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Thursday, August 12, 2004

They pulled me back in!

He that is taken and put into prison or chains is not conquered, though overcome; for he is still an enemy.
-- Thomas Hobbes

Mr. Hobbes couldn't have been more right since it appears that you can still make top of the world when in prison: in the UK a prisoner serving life for attempted rape has won 7 million GBP (= 10m € / 12m $) with the lottery. The story is yet another paradox of society: you sexually assault several women, you get taken away all your rights, you become imprisoned and then on your weekend leave you get rewarded by the lucky numbers. And the best thing is you get to keep to money!

The Guardian reports:

A prisoner serving life for attempted rape has won £7m in the national lottery. Iorworth Hoare, 52, was jailed for life at Leeds crown court in 1989. He was on temporary release from a Middlesbrough bail hostel when his numbers came up in last Saturday's Lotto Extra draw.

Hoare, formerly of Seacroft Gate, Leeds, was convicted of attempting to rape a 60-year-old woman in a park in the city, after a series of crimes which included one rape, two attempted rapes and three indecent assaults.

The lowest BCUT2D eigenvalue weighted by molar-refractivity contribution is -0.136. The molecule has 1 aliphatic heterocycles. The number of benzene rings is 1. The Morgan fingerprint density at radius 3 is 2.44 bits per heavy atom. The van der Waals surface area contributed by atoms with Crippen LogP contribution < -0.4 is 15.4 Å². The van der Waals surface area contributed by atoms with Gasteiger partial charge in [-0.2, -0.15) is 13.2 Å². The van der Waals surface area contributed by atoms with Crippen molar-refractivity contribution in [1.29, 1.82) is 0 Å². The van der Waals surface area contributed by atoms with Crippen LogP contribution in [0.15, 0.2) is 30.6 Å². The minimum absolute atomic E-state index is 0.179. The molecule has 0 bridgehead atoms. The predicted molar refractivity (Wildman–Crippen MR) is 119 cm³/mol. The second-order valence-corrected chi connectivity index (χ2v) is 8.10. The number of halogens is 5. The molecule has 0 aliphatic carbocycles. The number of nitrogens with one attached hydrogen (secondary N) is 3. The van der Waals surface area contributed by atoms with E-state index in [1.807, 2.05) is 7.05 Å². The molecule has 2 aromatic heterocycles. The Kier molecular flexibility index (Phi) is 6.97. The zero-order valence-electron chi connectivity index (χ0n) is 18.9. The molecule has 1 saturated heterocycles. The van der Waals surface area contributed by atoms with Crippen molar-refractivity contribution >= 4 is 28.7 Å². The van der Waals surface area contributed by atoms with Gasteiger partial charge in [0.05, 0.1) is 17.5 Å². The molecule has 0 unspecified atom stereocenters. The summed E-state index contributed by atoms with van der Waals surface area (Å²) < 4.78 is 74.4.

According to the Sun, Hoare began a series of sex attacks while he was still in his 20s and was sentenced to a total of 18 years between 1973 and 1987.

Home Office guidelines allow prisoners in open conditions - such as day release or community projects - to take part in the lottery and claim any prize they may win.

Hoare was on weekend leave from Middlesbrough's South Bank bail hostel when he won his £7,039,469 fortune.

A Prison Service spokesman confirmed last night that a prisoner had won the lottery. He said: "We are aware a prisoner on release on a temporary licence has participated in the lottery and we understand that he has won a substantial amount."

After his the win Hoare was moved to a closed prison for "security and his own safety".


The lottery winner serving life for attempted rape is almost certainly immune from compensation claims, it emerged today.

Iorworth Hoare, 52, who scooped one third of last week's £21m Lotto Extra jackpot in spite of being in the process of serving his 18-year sentence, was thought to have been open to claims from victims as a result of his new-found wealth.

But has learned that as Hoare's crimes date back at least 15 years, and in some cases even further, time limits on victim compensation laws effectively protect him from claims.

Richard Scorer, a partner at law firm Pannone & Partners, said the law on this was "black and white".

"The time limit for bringing compensation claims for these kind of crimes is six years," he said.

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